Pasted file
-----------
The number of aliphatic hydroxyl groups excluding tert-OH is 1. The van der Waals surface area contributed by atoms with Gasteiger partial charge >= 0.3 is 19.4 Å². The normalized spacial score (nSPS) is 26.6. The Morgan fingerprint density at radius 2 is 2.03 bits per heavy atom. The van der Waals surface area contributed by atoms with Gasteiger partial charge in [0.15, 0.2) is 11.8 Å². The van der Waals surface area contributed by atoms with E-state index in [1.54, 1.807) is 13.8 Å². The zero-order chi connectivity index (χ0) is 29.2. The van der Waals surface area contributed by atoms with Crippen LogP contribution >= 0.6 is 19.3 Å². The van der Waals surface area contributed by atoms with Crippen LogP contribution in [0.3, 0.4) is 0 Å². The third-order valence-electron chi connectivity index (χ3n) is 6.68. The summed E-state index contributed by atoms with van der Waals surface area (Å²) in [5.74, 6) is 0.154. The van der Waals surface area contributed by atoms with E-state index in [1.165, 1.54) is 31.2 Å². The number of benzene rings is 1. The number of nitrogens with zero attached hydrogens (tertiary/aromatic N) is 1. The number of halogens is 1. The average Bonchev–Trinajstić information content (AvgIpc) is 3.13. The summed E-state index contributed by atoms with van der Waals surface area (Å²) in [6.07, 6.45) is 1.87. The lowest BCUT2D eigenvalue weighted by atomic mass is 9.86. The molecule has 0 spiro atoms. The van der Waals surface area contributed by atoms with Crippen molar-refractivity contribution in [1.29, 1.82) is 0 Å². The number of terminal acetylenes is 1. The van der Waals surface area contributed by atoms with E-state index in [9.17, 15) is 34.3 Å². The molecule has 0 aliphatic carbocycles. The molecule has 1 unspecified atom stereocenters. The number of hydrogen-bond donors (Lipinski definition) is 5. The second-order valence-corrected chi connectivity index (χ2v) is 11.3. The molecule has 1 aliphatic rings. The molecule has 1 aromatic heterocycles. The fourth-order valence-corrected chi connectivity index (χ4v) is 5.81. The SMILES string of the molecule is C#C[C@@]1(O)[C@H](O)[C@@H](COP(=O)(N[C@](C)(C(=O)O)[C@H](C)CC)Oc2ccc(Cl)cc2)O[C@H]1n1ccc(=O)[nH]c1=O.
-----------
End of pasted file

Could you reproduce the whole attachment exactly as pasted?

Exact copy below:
The number of aliphatic hydroxyl groups excluding tert-OH is 1. The van der Waals surface area contributed by atoms with Gasteiger partial charge >= 0.3 is 19.4 Å². The normalized spacial score (nSPS) is 26.6. The Morgan fingerprint density at radius 2 is 2.03 bits per heavy atom. The van der Waals surface area contributed by atoms with Gasteiger partial charge in [0.15, 0.2) is 11.8 Å². The van der Waals surface area contributed by atoms with E-state index in [1.54, 1.807) is 13.8 Å². The zero-order chi connectivity index (χ0) is 29.2. The van der Waals surface area contributed by atoms with Crippen LogP contribution >= 0.6 is 19.3 Å². The van der Waals surface area contributed by atoms with Crippen LogP contribution in [0.3, 0.4) is 0 Å². The third-order valence-electron chi connectivity index (χ3n) is 6.68. The summed E-state index contributed by atoms with van der Waals surface area (Å²) in [5.74, 6) is 0.154. The van der Waals surface area contributed by atoms with E-state index in [1.165, 1.54) is 31.2 Å². The number of benzene rings is 1. The number of nitrogens with zero attached hydrogens (tertiary/aromatic N) is 1. The number of halogens is 1. The average Bonchev–Trinajstić information content (AvgIpc) is 3.13. The summed E-state index contributed by atoms with van der Waals surface area (Å²) in [6.07, 6.45) is 1.87. The lowest BCUT2D eigenvalue weighted by atomic mass is 9.86. The molecule has 0 spiro atoms. The van der Waals surface area contributed by atoms with Crippen molar-refractivity contribution in [1.29, 1.82) is 0 Å². The number of terminal acetylenes is 1. The van der Waals surface area contributed by atoms with E-state index in [9.17, 15) is 34.3 Å². The molecule has 0 aliphatic carbocycles. The molecule has 1 unspecified atom stereocenters. The number of hydrogen-bond donors (Lipinski definition) is 5. The second-order valence-corrected chi connectivity index (χ2v) is 11.3. The molecule has 1 aliphatic rings. The molecule has 1 aromatic heterocycles. The fourth-order valence-corrected chi connectivity index (χ4v) is 5.81. The SMILES string of the molecule is C#C[C@@]1(O)[C@H](O)[C@@H](COP(=O)(N[C@](C)(C(=O)O)[C@H](C)CC)Oc2ccc(Cl)cc2)O[C@H]1n1ccc(=O)[nH]c1=O.